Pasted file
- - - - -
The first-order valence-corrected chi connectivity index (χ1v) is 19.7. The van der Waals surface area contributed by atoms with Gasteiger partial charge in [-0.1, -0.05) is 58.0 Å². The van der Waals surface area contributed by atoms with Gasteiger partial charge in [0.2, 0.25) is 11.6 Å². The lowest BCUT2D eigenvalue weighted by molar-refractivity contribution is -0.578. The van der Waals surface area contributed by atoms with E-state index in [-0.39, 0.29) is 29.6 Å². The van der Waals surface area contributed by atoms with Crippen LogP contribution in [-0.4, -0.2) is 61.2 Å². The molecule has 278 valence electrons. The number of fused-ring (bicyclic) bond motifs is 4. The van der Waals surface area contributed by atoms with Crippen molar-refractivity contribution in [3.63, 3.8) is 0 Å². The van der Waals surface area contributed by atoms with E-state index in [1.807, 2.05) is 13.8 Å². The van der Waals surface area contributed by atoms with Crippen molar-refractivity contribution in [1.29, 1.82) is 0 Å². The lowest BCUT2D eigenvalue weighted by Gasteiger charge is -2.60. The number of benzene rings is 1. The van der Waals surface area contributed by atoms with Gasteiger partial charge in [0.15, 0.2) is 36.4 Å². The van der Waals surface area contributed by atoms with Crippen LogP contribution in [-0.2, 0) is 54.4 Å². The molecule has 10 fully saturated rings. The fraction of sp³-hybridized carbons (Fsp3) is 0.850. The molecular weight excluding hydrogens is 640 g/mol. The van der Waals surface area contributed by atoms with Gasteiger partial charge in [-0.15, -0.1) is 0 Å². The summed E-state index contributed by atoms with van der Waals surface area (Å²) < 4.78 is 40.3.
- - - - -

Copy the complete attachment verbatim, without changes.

The first-order valence-corrected chi connectivity index (χ1v) is 19.7. The van der Waals surface area contributed by atoms with Gasteiger partial charge in [-0.1, -0.05) is 58.0 Å². The van der Waals surface area contributed by atoms with Gasteiger partial charge in [0.2, 0.25) is 11.6 Å². The lowest BCUT2D eigenvalue weighted by molar-refractivity contribution is -0.578. The van der Waals surface area contributed by atoms with E-state index in [-0.39, 0.29) is 29.6 Å². The van der Waals surface area contributed by atoms with Crippen LogP contribution in [-0.4, -0.2) is 61.2 Å². The molecule has 278 valence electrons. The number of fused-ring (bicyclic) bond motifs is 4. The van der Waals surface area contributed by atoms with Crippen molar-refractivity contribution in [3.63, 3.8) is 0 Å². The van der Waals surface area contributed by atoms with E-state index in [1.807, 2.05) is 13.8 Å². The van der Waals surface area contributed by atoms with Crippen molar-refractivity contribution in [1.29, 1.82) is 0 Å². The lowest BCUT2D eigenvalue weighted by Gasteiger charge is -2.60. The number of benzene rings is 1. The van der Waals surface area contributed by atoms with Gasteiger partial charge in [0.15, 0.2) is 36.4 Å². The van der Waals surface area contributed by atoms with Crippen LogP contribution in [-0.2, 0) is 54.4 Å². The molecule has 10 fully saturated rings. The fraction of sp³-hybridized carbons (Fsp3) is 0.850. The molecular weight excluding hydrogens is 640 g/mol. The van der Waals surface area contributed by atoms with Gasteiger partial charge in [-0.15, -0.1) is 0 Å². The summed E-state index contributed by atoms with van der Waals surface area (Å²) < 4.78 is 40.3.